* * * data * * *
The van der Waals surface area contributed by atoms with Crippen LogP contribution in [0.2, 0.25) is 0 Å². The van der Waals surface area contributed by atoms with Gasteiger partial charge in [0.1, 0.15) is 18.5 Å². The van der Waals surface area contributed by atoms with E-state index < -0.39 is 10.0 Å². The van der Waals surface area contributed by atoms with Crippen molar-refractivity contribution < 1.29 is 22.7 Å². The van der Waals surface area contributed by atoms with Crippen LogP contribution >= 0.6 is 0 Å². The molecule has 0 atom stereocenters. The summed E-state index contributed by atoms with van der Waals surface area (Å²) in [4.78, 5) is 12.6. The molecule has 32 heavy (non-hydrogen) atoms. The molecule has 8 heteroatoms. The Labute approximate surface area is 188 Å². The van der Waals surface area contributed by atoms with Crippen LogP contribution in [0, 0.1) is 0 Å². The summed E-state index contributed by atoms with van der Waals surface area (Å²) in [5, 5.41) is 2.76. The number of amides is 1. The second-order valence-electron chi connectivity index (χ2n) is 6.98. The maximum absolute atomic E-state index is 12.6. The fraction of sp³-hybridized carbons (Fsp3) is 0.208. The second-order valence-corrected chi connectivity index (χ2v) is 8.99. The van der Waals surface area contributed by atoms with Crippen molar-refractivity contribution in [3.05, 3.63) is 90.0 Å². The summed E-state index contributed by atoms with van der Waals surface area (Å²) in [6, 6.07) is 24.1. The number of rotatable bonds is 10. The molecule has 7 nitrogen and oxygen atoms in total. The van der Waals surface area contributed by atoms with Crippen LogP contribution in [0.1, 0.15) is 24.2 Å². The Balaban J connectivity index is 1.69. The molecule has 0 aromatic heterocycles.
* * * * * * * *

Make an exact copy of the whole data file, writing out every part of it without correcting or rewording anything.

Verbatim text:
The van der Waals surface area contributed by atoms with Crippen LogP contribution in [0.2, 0.25) is 0 Å². The van der Waals surface area contributed by atoms with Gasteiger partial charge in [0.1, 0.15) is 18.5 Å². The van der Waals surface area contributed by atoms with E-state index < -0.39 is 10.0 Å². The van der Waals surface area contributed by atoms with Crippen molar-refractivity contribution < 1.29 is 22.7 Å². The van der Waals surface area contributed by atoms with Crippen LogP contribution >= 0.6 is 0 Å². The molecule has 0 atom stereocenters. The summed E-state index contributed by atoms with van der Waals surface area (Å²) in [4.78, 5) is 12.6. The molecule has 32 heavy (non-hydrogen) atoms. The molecule has 8 heteroatoms. The Labute approximate surface area is 188 Å². The van der Waals surface area contributed by atoms with Crippen LogP contribution in [0, 0.1) is 0 Å². The summed E-state index contributed by atoms with van der Waals surface area (Å²) in [5, 5.41) is 2.76. The number of amides is 1. The second-order valence-electron chi connectivity index (χ2n) is 6.98. The maximum absolute atomic E-state index is 12.6. The fraction of sp³-hybridized carbons (Fsp3) is 0.208. The second-order valence-corrected chi connectivity index (χ2v) is 8.99. The van der Waals surface area contributed by atoms with Crippen molar-refractivity contribution in [3.05, 3.63) is 90.0 Å². The summed E-state index contributed by atoms with van der Waals surface area (Å²) in [6, 6.07) is 24.1. The number of rotatable bonds is 10. The molecule has 7 nitrogen and oxygen atoms in total. The van der Waals surface area contributed by atoms with Crippen LogP contribution in [0.1, 0.15) is 24.2 Å². The Balaban J connectivity index is 1.69. The molecule has 0 aromatic heterocycles.